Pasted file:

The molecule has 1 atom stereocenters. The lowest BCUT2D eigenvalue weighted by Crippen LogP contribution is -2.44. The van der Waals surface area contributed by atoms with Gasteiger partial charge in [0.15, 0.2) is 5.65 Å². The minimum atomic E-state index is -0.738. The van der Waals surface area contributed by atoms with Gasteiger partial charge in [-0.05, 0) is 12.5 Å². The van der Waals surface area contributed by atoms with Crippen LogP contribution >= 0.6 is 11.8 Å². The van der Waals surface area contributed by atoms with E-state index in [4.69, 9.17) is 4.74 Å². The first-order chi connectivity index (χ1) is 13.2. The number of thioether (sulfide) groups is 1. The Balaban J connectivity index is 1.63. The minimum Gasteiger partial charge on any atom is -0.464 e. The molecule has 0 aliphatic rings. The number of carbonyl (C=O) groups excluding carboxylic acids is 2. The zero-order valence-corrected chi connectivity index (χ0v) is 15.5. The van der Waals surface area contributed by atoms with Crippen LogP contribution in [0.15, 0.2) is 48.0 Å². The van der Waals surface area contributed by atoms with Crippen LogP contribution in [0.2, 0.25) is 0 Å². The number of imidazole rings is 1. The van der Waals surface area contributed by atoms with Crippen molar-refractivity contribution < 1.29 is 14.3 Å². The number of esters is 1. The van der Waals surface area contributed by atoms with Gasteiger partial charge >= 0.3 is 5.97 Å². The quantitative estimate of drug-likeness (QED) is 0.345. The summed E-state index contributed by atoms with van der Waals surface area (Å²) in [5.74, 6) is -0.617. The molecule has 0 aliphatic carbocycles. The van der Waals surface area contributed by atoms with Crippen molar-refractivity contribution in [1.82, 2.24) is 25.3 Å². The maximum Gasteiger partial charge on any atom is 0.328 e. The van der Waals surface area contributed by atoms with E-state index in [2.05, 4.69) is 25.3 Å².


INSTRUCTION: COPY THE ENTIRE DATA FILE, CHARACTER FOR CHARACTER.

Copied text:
The molecule has 1 atom stereocenters. The lowest BCUT2D eigenvalue weighted by Crippen LogP contribution is -2.44. The van der Waals surface area contributed by atoms with Gasteiger partial charge in [0.15, 0.2) is 5.65 Å². The minimum atomic E-state index is -0.738. The van der Waals surface area contributed by atoms with Gasteiger partial charge in [-0.05, 0) is 12.5 Å². The van der Waals surface area contributed by atoms with Crippen LogP contribution >= 0.6 is 11.8 Å². The van der Waals surface area contributed by atoms with E-state index in [4.69, 9.17) is 4.74 Å². The first-order chi connectivity index (χ1) is 13.2. The number of thioether (sulfide) groups is 1. The Balaban J connectivity index is 1.63. The minimum Gasteiger partial charge on any atom is -0.464 e. The molecule has 0 aliphatic rings. The number of carbonyl (C=O) groups excluding carboxylic acids is 2. The zero-order valence-corrected chi connectivity index (χ0v) is 15.5. The van der Waals surface area contributed by atoms with Crippen LogP contribution in [0.15, 0.2) is 48.0 Å². The van der Waals surface area contributed by atoms with Crippen LogP contribution in [0.2, 0.25) is 0 Å². The number of imidazole rings is 1. The van der Waals surface area contributed by atoms with Crippen molar-refractivity contribution < 1.29 is 14.3 Å². The number of esters is 1. The van der Waals surface area contributed by atoms with Gasteiger partial charge >= 0.3 is 5.97 Å². The quantitative estimate of drug-likeness (QED) is 0.345. The summed E-state index contributed by atoms with van der Waals surface area (Å²) in [5.74, 6) is -0.617. The molecule has 0 aliphatic carbocycles. The van der Waals surface area contributed by atoms with Crippen molar-refractivity contribution in [1.82, 2.24) is 25.3 Å². The maximum Gasteiger partial charge on any atom is 0.328 e. The van der Waals surface area contributed by atoms with E-state index in [2.05, 4.69) is 25.3 Å².